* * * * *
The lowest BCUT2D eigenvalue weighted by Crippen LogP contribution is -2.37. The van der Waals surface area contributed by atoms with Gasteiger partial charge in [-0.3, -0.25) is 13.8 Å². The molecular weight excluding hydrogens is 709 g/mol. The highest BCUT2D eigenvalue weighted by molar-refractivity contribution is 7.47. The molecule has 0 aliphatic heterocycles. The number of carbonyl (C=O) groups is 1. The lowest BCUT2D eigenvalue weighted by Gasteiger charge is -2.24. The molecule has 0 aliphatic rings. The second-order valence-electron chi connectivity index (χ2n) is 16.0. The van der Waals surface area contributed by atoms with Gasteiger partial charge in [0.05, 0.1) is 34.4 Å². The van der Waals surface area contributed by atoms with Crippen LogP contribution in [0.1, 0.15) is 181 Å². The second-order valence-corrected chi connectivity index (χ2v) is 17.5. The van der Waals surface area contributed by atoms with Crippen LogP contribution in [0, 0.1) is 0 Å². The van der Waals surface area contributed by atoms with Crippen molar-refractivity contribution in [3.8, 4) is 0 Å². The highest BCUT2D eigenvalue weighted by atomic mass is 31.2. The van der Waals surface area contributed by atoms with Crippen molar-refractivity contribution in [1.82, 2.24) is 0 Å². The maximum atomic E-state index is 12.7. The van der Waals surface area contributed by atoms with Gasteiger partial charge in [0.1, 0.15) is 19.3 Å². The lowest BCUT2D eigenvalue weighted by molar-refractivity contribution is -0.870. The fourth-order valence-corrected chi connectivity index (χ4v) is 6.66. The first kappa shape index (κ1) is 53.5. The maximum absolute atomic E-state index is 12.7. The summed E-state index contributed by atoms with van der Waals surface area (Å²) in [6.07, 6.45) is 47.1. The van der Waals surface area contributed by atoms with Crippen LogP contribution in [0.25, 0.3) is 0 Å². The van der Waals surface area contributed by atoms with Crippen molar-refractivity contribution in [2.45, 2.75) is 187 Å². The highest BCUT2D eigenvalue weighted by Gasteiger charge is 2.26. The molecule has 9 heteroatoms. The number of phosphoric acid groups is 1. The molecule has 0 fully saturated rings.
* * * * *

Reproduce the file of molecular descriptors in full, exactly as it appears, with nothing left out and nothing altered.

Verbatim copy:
The lowest BCUT2D eigenvalue weighted by Crippen LogP contribution is -2.37. The van der Waals surface area contributed by atoms with Gasteiger partial charge in [-0.3, -0.25) is 13.8 Å². The molecular weight excluding hydrogens is 709 g/mol. The highest BCUT2D eigenvalue weighted by molar-refractivity contribution is 7.47. The molecule has 0 aliphatic heterocycles. The number of carbonyl (C=O) groups is 1. The lowest BCUT2D eigenvalue weighted by Gasteiger charge is -2.24. The molecule has 0 aliphatic rings. The second-order valence-electron chi connectivity index (χ2n) is 16.0. The van der Waals surface area contributed by atoms with Gasteiger partial charge in [0.05, 0.1) is 34.4 Å². The van der Waals surface area contributed by atoms with Crippen LogP contribution in [0.1, 0.15) is 181 Å². The second-order valence-corrected chi connectivity index (χ2v) is 17.5. The van der Waals surface area contributed by atoms with Crippen LogP contribution in [0, 0.1) is 0 Å². The van der Waals surface area contributed by atoms with Crippen molar-refractivity contribution in [3.8, 4) is 0 Å². The highest BCUT2D eigenvalue weighted by atomic mass is 31.2. The van der Waals surface area contributed by atoms with Crippen molar-refractivity contribution in [1.82, 2.24) is 0 Å². The maximum atomic E-state index is 12.7. The van der Waals surface area contributed by atoms with Gasteiger partial charge in [0.1, 0.15) is 19.3 Å². The lowest BCUT2D eigenvalue weighted by molar-refractivity contribution is -0.870. The fourth-order valence-corrected chi connectivity index (χ4v) is 6.66. The first kappa shape index (κ1) is 53.5. The maximum absolute atomic E-state index is 12.7. The summed E-state index contributed by atoms with van der Waals surface area (Å²) in [6.07, 6.45) is 47.1. The van der Waals surface area contributed by atoms with Crippen LogP contribution in [0.25, 0.3) is 0 Å². The van der Waals surface area contributed by atoms with Crippen molar-refractivity contribution in [2.45, 2.75) is 187 Å². The highest BCUT2D eigenvalue weighted by Gasteiger charge is 2.26. The molecule has 9 heteroatoms. The number of phosphoric acid groups is 1. The molecule has 0 fully saturated rings.